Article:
Ombudsman for Children notes 22% surge in complaints
COMPLAINTS TO the Ombudsman for Children Emily Logan increased by 22 per cent last year, according to her office’s annual report.
Her office investigated 1,393 new complaints in 2011, with almost half of them relating to education and 32 per cent to health.
Grievances concerning education were up 9 per cent on the previous year with the most common being about the failure of teachers or principals to address worries raised by parents and changes to the provision of school transport.
Bullying, special needs resources and problems with boards of management accounted for the rest.
Decisions about children in care and the adequacy of, and access to, Health Service Executive services were the most common complaints received about health.
Parents made 76 per cent of complaints to the ombudsman.
Ms Logan said she was unsurprised by the rise in grievances in relation to education.
“Parents are very worried about the cuts to special needs education. And they become fearful because there is a lack of communication about what the implications might be for their child,” she said.
The “stock answer” of insufficient resources to provide services to children was not good enough, she added.
“While adequate resources are of great importance to guaranteeing that children’s rights are respected, the attitude and culture that underpin how we engage with, and provide for, children is arguably more fundamental,” she said.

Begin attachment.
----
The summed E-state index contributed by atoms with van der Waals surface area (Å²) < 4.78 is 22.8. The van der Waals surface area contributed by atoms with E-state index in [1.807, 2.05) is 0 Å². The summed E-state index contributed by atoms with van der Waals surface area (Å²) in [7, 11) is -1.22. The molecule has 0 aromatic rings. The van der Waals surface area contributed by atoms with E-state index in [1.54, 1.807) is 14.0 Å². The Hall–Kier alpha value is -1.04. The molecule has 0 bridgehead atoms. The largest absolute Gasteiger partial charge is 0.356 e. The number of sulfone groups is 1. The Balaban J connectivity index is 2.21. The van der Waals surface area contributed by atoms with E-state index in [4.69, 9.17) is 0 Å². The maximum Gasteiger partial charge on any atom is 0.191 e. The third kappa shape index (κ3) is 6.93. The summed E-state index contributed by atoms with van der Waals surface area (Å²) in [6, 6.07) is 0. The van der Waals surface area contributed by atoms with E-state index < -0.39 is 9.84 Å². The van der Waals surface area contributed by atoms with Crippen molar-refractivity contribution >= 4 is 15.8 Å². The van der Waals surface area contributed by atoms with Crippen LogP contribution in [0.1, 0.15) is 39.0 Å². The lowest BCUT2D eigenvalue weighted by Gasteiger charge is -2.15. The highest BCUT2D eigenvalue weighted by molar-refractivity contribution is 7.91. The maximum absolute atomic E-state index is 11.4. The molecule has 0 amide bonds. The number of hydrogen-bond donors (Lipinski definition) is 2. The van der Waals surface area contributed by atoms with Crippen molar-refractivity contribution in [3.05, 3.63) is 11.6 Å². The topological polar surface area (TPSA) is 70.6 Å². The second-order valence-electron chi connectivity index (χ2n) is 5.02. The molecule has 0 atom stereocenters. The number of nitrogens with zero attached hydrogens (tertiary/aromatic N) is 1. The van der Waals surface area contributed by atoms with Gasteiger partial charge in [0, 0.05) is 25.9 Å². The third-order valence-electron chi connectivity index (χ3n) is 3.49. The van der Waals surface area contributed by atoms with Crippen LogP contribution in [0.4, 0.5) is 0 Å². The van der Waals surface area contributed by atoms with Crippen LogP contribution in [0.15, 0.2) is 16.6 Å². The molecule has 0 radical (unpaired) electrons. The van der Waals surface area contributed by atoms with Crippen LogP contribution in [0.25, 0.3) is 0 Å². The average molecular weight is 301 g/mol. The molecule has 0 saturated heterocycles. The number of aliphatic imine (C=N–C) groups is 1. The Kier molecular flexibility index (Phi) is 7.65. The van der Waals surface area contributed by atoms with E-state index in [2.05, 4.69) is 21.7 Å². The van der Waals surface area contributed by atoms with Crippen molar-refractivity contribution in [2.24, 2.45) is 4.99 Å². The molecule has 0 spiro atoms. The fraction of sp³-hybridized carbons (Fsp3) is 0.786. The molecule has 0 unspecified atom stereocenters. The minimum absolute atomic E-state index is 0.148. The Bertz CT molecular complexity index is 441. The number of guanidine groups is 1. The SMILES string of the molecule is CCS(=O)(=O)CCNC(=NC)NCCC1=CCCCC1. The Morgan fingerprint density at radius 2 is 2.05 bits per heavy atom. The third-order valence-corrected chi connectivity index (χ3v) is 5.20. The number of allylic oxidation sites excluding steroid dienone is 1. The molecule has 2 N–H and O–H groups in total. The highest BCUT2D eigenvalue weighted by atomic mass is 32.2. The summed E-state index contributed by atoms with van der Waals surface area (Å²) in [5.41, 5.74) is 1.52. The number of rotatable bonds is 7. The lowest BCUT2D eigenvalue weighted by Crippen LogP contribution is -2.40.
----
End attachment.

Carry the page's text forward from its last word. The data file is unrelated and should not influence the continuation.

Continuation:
“We continue to see more concern for the system than for the best interest of the child and family.”
She stressed the need for Government policies based on fairness and equity, even more so at a time of fiscal difficulties.
“When things were good in Ireland we still had the highest rate of child poverty in Europe. So it’s not an issue that comes to us suddenly in a recession. It’s an issue that we need to be very careful about. The choices that we make and how that impacts in particular on poor and vulnerable families,” she said.
Excessive bureaucracy and the “tortuous paths” parents had to take to achieve State support for their children were problems that arose year after year.
Lack of interaction with the public and the absence of child-impact analysis were also identified as recurrent problems brought to Ms Logan’s attention.
The ombudsman said investigations undertaken on foot of individual complaints brought by a child or a family could identify the necessity for change that could then benefit many children.
Giving the example of the refusal by a school in Munster to enrol a 16-year-old girl because she was pregnant, Ms Logan said the results of that investigation had wide-reaching implications.
“Minister for Education Ruairí Quinn has committed to producing enrolment legislation that will cover all schools, not just this individual case and both he and Minister Fitzgerald were very strong in their comments about how a young person like this in this situation deserves the respect and dignity that any other young person who is attending school receives,” she said.
GRIEVANCE STATISTICS: BY THE NUMBERS
OF THE 1,393 new complaints received by Ombudsman for Children Emily Logan in 2011, 47% related to education, 32% to health, 5% to justice and 4% to housing/planning.
A further 12% did not fall into any of these categories.
The majority related to social welfare allowance/payments for children.
Breakdown of complaints relating to education:
Actions of Teacher/Principal 21%
School Transport 21%
Problems with Special Needs Resources 12%
Problems with actions of Boards of Management 10%
Breakdown of complaints relating to health:
Decisions on children in care 33%
Adequacy of and access to HSE services 23%
Actions of HSE 17%
Child Protection 12%HSE and Hospital policies/procedures 4%